Nearly eighty years ago, naturalist Henry Beston wrote these far-from-optimistic words to the Rev. Dr. J. Luther Neff: “I see no future for this form of civilization with its brutal egotism, its absence of poetic relation to the earth, and its failure to give the meagerest life religious significance” (60). When so much of this world’s life is looked at in terms of “resources” and “assets” to be utilized, Beston’s talk of “poetic relation” sounds not only utterly foreign but ludicrous at that.
What Beston was getting at is closely akin to what Evelyn Underhill wrote (around the same time) regarding God the Creator and those who live transfixed by wonder: “To stand alongside the generous Creative Love, maker of all things visible and invisible (including those we do not like) and see them with the eyes of the Artist-Lover is the secret of sanctity.” It comes as little surprise that she sets forth St. Francis as a prime example, but it comes as a big and likely disconcerting shock to many that she holds up next “that rapt and patient lover of all life, Charles Darwin, with his great, self-forgetful interest in the humblest and tiniest forms of life—not because they were useful to him, but for their own sakes—[who] fulfilled one part of our Christian duty far better than many Christians do” (14–15). What is needed, she contends, are “eyes cleansed by prayer and brought into focus by humility” so that we look at this natural world, including ourselves, not through the “blasphemous and absurd” lenses of economic self-interest but with the sense of awed admiration for the intricate beauty of creatureliness. We are called to view life poetically; to stand entranced by the profound mystery of existence instead of being misled by the skewed vision of utilitarianism.
Most Christians are familiar with Ephesians 2:10 (“For we are God’s workmanship, created in Christ Jesus for good works…”), but few are aware that the word most often translated as workmanship or craftsmanship is the source of our word poem—poiema. To grasp the significance of this demands that we get past the narrowly prescribed understanding of what is “poetic” and arrive at a broader, more expansive, perception. After all, everything truly deserving of the title “poetry” emerges as a response to the created—the “what is.” Helpful here are the words of Yeats’s father, “What can be explained is not poetry,” and the observation of J. M. Synge: “When men have lost their poetic feeling for ordinary life, and cannot write poetry of ordinary things, their exalted poetry is likely to lose its strength of exaltation…” (Sandburg, xxii and xxiv). It is in this vein that Dylan Thomas could assert that his poems, “with all their crudities, doubts and confusions, are written for the love of Man and in praise of God, and I’d be a damn’ fool if they weren’t” (1957).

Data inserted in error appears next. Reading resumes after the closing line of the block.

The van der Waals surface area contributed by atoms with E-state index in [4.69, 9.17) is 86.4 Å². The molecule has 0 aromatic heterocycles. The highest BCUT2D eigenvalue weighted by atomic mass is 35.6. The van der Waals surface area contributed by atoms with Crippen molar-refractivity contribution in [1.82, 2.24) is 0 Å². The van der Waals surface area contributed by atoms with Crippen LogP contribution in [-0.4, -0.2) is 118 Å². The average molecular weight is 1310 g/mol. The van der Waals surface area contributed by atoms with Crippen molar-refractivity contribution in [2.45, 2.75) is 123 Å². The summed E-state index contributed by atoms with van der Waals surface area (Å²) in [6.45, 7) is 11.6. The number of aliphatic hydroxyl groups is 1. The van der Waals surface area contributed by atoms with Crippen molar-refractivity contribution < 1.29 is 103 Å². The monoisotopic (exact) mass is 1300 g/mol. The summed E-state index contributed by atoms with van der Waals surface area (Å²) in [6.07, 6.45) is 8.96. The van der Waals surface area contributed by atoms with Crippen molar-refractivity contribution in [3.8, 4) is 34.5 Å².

To his statement about being crafted in Christ Jesus to do good works, St. Paul added that we are to do them in a way as repetitive and continuous as walking. That, it seems, is exactly where we find it the hardest to make a poetic connection to our lives and those teeming around us: in the tedium and ordinary of the everyday. Elsewhere, Paul wrote in defense of his and Timothy’s conduct, “we behaved in the world with simplicity and godly sincerity, not by earthly wisdom but by the grace of God” (2 Corinthians 1:12). The word translated simplicity in the Greek infers mental honesty, singleness, freedom from pretense, and the lack of self-seeking—the very definition of sincerity as well. Increasingly insightful is the way both words’ Latin origins point to a seamless fluidity of integrity: simplicity meaning literally “without a fold”—well-woven—and sincerity, “without wax”—applied to pure honey and pottery free from cracks that were filled with wax and rubbed to hide the impairments (Shipley 91 and 324). Both refer to an evident “wholeness” which I equate with the “poetic” way a created existence is to be lived.